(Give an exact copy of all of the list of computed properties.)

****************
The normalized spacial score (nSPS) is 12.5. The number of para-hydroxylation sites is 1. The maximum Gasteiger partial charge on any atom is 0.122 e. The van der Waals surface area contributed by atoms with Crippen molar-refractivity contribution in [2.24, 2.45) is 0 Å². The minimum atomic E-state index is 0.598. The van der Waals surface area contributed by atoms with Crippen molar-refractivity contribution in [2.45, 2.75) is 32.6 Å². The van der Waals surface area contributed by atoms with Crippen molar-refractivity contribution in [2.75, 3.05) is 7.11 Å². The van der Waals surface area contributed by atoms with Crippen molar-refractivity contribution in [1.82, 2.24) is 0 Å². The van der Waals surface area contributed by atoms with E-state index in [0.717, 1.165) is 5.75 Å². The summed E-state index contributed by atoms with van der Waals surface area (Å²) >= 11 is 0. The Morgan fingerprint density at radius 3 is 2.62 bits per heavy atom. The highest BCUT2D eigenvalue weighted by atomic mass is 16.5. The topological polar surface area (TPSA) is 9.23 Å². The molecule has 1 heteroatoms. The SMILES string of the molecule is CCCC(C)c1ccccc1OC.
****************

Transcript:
The normalized spacial score (nSPS) is 12.5. The number of para-hydroxylation sites is 1. The maximum Gasteiger partial charge on any atom is 0.122 e. The van der Waals surface area contributed by atoms with Crippen molar-refractivity contribution in [2.24, 2.45) is 0 Å². The minimum atomic E-state index is 0.598. The van der Waals surface area contributed by atoms with Crippen molar-refractivity contribution in [2.45, 2.75) is 32.6 Å². The van der Waals surface area contributed by atoms with Crippen molar-refractivity contribution in [2.75, 3.05) is 7.11 Å². The van der Waals surface area contributed by atoms with Crippen molar-refractivity contribution in [1.82, 2.24) is 0 Å². The van der Waals surface area contributed by atoms with E-state index in [0.717, 1.165) is 5.75 Å². The summed E-state index contributed by atoms with van der Waals surface area (Å²) >= 11 is 0. The Morgan fingerprint density at radius 3 is 2.62 bits per heavy atom. The highest BCUT2D eigenvalue weighted by atomic mass is 16.5. The topological polar surface area (TPSA) is 9.23 Å². The molecule has 1 heteroatoms. The SMILES string of the molecule is CCCC(C)c1ccccc1OC.